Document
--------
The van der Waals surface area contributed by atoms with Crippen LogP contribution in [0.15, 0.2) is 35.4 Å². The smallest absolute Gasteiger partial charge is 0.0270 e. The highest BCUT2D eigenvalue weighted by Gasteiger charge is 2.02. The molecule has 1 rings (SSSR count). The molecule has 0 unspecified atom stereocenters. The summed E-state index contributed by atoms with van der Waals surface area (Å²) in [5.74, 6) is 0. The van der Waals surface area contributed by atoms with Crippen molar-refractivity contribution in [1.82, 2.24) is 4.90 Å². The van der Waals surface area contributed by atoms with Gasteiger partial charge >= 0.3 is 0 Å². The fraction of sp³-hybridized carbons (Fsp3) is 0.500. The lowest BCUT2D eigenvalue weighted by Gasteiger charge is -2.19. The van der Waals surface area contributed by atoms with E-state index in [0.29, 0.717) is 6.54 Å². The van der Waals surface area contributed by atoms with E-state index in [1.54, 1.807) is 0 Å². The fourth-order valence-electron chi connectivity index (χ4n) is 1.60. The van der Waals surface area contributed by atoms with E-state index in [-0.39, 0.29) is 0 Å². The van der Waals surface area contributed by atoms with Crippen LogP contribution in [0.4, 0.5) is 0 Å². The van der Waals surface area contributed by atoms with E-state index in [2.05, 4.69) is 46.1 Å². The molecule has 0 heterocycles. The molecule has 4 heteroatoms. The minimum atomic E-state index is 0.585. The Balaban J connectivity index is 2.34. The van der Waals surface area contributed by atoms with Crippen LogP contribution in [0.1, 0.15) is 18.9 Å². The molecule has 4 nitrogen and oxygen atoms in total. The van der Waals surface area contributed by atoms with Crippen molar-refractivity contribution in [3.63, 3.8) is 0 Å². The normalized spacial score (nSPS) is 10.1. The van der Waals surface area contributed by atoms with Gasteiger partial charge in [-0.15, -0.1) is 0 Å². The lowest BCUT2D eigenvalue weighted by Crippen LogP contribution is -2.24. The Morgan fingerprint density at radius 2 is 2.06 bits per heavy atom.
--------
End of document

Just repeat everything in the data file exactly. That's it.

The van der Waals surface area contributed by atoms with Crippen LogP contribution in [0.15, 0.2) is 35.4 Å². The smallest absolute Gasteiger partial charge is 0.0270 e. The highest BCUT2D eigenvalue weighted by Gasteiger charge is 2.02. The molecule has 1 rings (SSSR count). The molecule has 0 unspecified atom stereocenters. The summed E-state index contributed by atoms with van der Waals surface area (Å²) in [5.74, 6) is 0. The van der Waals surface area contributed by atoms with Crippen molar-refractivity contribution in [1.82, 2.24) is 4.90 Å². The van der Waals surface area contributed by atoms with Gasteiger partial charge >= 0.3 is 0 Å². The fraction of sp³-hybridized carbons (Fsp3) is 0.500. The lowest BCUT2D eigenvalue weighted by Gasteiger charge is -2.19. The van der Waals surface area contributed by atoms with E-state index in [0.29, 0.717) is 6.54 Å². The van der Waals surface area contributed by atoms with E-state index in [1.54, 1.807) is 0 Å². The fourth-order valence-electron chi connectivity index (χ4n) is 1.60. The van der Waals surface area contributed by atoms with E-state index in [-0.39, 0.29) is 0 Å². The van der Waals surface area contributed by atoms with Crippen LogP contribution in [0.4, 0.5) is 0 Å². The van der Waals surface area contributed by atoms with E-state index in [2.05, 4.69) is 46.1 Å². The molecule has 0 heterocycles. The molecule has 4 heteroatoms. The minimum atomic E-state index is 0.585. The Balaban J connectivity index is 2.34. The van der Waals surface area contributed by atoms with Crippen LogP contribution in [0.1, 0.15) is 18.9 Å². The molecule has 4 nitrogen and oxygen atoms in total. The van der Waals surface area contributed by atoms with Crippen molar-refractivity contribution in [3.63, 3.8) is 0 Å². The normalized spacial score (nSPS) is 10.1. The van der Waals surface area contributed by atoms with Gasteiger partial charge in [-0.15, -0.1) is 0 Å². The lowest BCUT2D eigenvalue weighted by Crippen LogP contribution is -2.24. The Morgan fingerprint density at radius 2 is 2.06 bits per heavy atom.